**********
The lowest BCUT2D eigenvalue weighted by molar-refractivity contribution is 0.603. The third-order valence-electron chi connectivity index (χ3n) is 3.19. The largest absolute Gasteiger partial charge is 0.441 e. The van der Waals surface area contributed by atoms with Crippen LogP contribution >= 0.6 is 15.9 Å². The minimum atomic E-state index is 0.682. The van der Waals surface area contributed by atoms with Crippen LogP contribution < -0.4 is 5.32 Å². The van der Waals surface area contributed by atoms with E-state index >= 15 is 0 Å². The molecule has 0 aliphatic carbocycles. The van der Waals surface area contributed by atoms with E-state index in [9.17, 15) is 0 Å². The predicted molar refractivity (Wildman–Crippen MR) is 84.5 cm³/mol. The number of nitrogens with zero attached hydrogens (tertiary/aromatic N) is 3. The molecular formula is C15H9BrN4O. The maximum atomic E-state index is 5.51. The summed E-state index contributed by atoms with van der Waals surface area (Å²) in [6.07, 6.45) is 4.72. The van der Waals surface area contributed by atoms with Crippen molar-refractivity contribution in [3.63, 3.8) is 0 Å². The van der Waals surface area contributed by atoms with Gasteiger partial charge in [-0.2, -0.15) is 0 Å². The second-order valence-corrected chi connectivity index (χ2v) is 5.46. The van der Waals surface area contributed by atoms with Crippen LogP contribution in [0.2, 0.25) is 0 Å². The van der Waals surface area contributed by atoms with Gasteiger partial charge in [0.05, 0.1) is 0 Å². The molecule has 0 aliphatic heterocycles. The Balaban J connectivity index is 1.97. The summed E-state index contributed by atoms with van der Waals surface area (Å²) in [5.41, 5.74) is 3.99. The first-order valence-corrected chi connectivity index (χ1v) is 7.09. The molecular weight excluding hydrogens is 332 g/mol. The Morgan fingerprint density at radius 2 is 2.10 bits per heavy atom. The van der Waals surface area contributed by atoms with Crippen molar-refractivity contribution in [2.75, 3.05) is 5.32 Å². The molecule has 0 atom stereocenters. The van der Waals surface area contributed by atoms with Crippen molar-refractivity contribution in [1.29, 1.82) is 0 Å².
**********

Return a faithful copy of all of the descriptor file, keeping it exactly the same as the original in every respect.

The lowest BCUT2D eigenvalue weighted by molar-refractivity contribution is 0.603. The third-order valence-electron chi connectivity index (χ3n) is 3.19. The largest absolute Gasteiger partial charge is 0.441 e. The van der Waals surface area contributed by atoms with Crippen LogP contribution >= 0.6 is 15.9 Å². The minimum atomic E-state index is 0.682. The van der Waals surface area contributed by atoms with Crippen LogP contribution < -0.4 is 5.32 Å². The van der Waals surface area contributed by atoms with E-state index >= 15 is 0 Å². The molecule has 0 aliphatic carbocycles. The van der Waals surface area contributed by atoms with E-state index in [9.17, 15) is 0 Å². The predicted molar refractivity (Wildman–Crippen MR) is 84.5 cm³/mol. The number of nitrogens with zero attached hydrogens (tertiary/aromatic N) is 3. The molecular formula is C15H9BrN4O. The maximum atomic E-state index is 5.51. The summed E-state index contributed by atoms with van der Waals surface area (Å²) in [6.07, 6.45) is 4.72. The van der Waals surface area contributed by atoms with Crippen molar-refractivity contribution in [3.63, 3.8) is 0 Å². The van der Waals surface area contributed by atoms with Gasteiger partial charge in [-0.2, -0.15) is 0 Å². The second-order valence-corrected chi connectivity index (χ2v) is 5.46. The van der Waals surface area contributed by atoms with Crippen LogP contribution in [0.2, 0.25) is 0 Å². The van der Waals surface area contributed by atoms with Gasteiger partial charge in [0.05, 0.1) is 0 Å². The molecule has 0 aliphatic heterocycles. The Balaban J connectivity index is 1.97. The summed E-state index contributed by atoms with van der Waals surface area (Å²) in [5.41, 5.74) is 3.99. The first-order valence-corrected chi connectivity index (χ1v) is 7.09. The molecular weight excluding hydrogens is 332 g/mol. The Morgan fingerprint density at radius 2 is 2.10 bits per heavy atom. The van der Waals surface area contributed by atoms with Crippen molar-refractivity contribution in [2.75, 3.05) is 5.32 Å². The molecule has 0 atom stereocenters. The van der Waals surface area contributed by atoms with Crippen molar-refractivity contribution in [1.29, 1.82) is 0 Å².